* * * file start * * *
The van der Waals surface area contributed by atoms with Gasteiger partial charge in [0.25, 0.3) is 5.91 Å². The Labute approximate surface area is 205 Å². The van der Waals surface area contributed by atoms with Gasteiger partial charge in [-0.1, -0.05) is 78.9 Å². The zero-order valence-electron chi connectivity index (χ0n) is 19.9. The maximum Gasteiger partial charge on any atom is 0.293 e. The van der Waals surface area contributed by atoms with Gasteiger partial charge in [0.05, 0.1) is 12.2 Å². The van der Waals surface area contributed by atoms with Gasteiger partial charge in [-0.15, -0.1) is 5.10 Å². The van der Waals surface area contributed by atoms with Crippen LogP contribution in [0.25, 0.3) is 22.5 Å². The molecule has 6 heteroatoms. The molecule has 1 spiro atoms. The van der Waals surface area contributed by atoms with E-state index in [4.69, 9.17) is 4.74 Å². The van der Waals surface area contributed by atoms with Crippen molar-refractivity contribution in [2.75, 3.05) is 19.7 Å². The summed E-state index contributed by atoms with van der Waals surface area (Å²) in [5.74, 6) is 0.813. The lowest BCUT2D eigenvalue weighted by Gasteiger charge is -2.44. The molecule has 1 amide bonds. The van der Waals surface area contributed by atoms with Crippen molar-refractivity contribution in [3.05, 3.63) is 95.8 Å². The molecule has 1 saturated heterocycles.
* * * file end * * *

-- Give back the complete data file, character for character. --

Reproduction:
The van der Waals surface area contributed by atoms with Gasteiger partial charge in [0.25, 0.3) is 5.91 Å². The Labute approximate surface area is 205 Å². The van der Waals surface area contributed by atoms with Gasteiger partial charge in [-0.1, -0.05) is 78.9 Å². The zero-order valence-electron chi connectivity index (χ0n) is 19.9. The maximum Gasteiger partial charge on any atom is 0.293 e. The van der Waals surface area contributed by atoms with Gasteiger partial charge in [0.05, 0.1) is 12.2 Å². The van der Waals surface area contributed by atoms with Gasteiger partial charge in [-0.15, -0.1) is 5.10 Å². The van der Waals surface area contributed by atoms with Crippen LogP contribution in [0.25, 0.3) is 22.5 Å². The molecule has 6 heteroatoms. The molecule has 1 spiro atoms. The van der Waals surface area contributed by atoms with E-state index in [4.69, 9.17) is 4.74 Å². The van der Waals surface area contributed by atoms with Crippen molar-refractivity contribution in [2.75, 3.05) is 19.7 Å². The summed E-state index contributed by atoms with van der Waals surface area (Å²) in [5.74, 6) is 0.813. The lowest BCUT2D eigenvalue weighted by Gasteiger charge is -2.44. The molecule has 1 amide bonds. The van der Waals surface area contributed by atoms with Crippen molar-refractivity contribution in [3.05, 3.63) is 95.8 Å². The molecule has 1 saturated heterocycles.